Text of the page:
Previous Page
Next Page

2.6. The Type void

The type specifier void indicates that no value is available. Consequently, you cannot declare variables or constants with this type. You can use the type void for the purposes described in the following sections.

2.6.1. void in Function Declarations

A function with no return value has the type void. For example, the standard function perror( ) is declared by the prototype:

    void perror( const char * );

The keyword void in the parameter list of a function prototype indicates that the function has no parameters:

    FILE *tmpfile( void );

As a result, the compiler issues an error message if you try to use a function call such as tmpfile("name.tmp"). If the function were declared without void in the parameter list, the C compiler would have no information about the function's parameters, and hence be unable to determine whether the function call is correct.

2.6.2. Expressions of Type void

A void expression is one that has no value. For example, a call to a function with no return value is an expression of type void:

    char filename[ ] = "memo.txt";
    if ( fopen( filename, "r" ) == NULL )
      perror( filename );             // A void expression.

The cast operation (void)expression explicitly discards the value of an expression, such as the return value of a function:

    (void)printf("I don't need this function's return value!\n");

2.6.3. Pointers to void

A pointer of type void * represents the address of an object, but not its type. You can use such quasi-typeless pointers mainly to declare functions that can operate on various types of pointer arguments, or that return a "multipurpose" pointer. The standard memory management functions are a simple example:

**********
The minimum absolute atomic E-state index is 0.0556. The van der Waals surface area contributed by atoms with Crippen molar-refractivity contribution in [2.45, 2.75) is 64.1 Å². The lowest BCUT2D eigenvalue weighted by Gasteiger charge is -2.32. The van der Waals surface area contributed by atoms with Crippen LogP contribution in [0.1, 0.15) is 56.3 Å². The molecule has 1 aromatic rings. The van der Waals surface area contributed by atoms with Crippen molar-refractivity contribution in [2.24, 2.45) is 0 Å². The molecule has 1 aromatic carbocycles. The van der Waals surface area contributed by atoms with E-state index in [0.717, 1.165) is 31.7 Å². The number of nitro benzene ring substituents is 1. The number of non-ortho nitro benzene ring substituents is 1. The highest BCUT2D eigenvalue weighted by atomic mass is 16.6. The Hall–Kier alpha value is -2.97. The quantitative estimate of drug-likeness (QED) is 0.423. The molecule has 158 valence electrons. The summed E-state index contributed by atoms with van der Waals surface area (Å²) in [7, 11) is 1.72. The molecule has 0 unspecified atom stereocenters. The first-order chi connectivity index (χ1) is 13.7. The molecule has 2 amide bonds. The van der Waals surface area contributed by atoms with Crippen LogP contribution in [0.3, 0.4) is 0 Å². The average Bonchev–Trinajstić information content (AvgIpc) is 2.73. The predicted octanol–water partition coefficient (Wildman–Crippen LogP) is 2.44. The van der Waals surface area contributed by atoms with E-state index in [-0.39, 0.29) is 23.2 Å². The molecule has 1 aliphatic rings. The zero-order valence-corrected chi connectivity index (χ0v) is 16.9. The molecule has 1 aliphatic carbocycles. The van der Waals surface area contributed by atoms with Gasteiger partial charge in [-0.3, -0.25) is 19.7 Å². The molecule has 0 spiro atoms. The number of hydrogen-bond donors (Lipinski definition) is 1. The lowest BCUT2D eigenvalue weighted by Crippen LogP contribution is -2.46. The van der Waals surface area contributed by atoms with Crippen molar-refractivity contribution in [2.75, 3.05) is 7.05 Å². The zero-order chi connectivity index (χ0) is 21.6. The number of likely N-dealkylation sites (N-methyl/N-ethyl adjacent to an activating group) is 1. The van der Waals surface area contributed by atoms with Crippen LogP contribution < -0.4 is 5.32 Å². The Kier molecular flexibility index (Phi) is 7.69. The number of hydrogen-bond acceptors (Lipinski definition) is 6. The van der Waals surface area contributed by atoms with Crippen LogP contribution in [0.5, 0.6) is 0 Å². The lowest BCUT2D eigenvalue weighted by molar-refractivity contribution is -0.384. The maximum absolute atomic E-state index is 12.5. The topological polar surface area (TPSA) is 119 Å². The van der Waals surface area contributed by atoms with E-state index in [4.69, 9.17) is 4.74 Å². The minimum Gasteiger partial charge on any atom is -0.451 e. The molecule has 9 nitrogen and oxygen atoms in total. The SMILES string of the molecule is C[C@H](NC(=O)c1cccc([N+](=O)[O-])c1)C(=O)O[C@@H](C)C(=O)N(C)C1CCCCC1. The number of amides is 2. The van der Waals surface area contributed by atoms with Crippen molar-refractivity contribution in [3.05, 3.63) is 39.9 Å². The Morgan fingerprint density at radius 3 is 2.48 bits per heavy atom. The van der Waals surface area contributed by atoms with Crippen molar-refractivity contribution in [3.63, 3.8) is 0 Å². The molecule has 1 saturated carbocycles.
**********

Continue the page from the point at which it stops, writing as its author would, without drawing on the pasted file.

void *malloc( size_t size );
    void *realloc( void *ptr, size_t size );
    void free( void *ptr );

As Example 2-3 illustrates, you can assign a void pointer value to another object pointer type, or vice versa, without explicit type conversion.

Example 2-3. Using the type void
// usingvoid.c: Demonstrates uses of the type void
// -------------------------------------------------------
#include <stdio.h>
#include <time.h>
#include <stdlib.h>  // Provides the following function prototypes:
                     // void srand( unsigned int seed );
                     // int rand( void );
                     // void *malloc( size_t size );
                     // void free( void *ptr );
                     // void exit( int status );

enum { ARR_LEN = 100 };

int main( )
  int i,                                // Obtain some storage space.
      *pNumbers = malloc(ARR_LEN * sizeof(int));

  if ( pNumbers == NULL )
    fprintf(stderr, "Insufficient memory.\n");

  srand( (unsigned)time(NULL) );        // Initialize the
                                        // random number generator.

  for ( i=0; i < ARR_LEN; ++i )
    pNumbers[i] = rand( ) % 10000;          // Store some random numbers.

  printf("\n%d random numbers between 0 and 9999:\n", ARR_LEN );
  for ( i=0; i < ARR_LEN; ++i )         // Output loop:
    printf("%6d", pNumbers[i]);         // Print one number per loop iteration
    if ( i % 10 == 9 ) putchar('\n');   // and a newline after every 10 numbers.
  free( pNumbers );                     // Release the storage space.
  return 0;

Previous Page
Next Page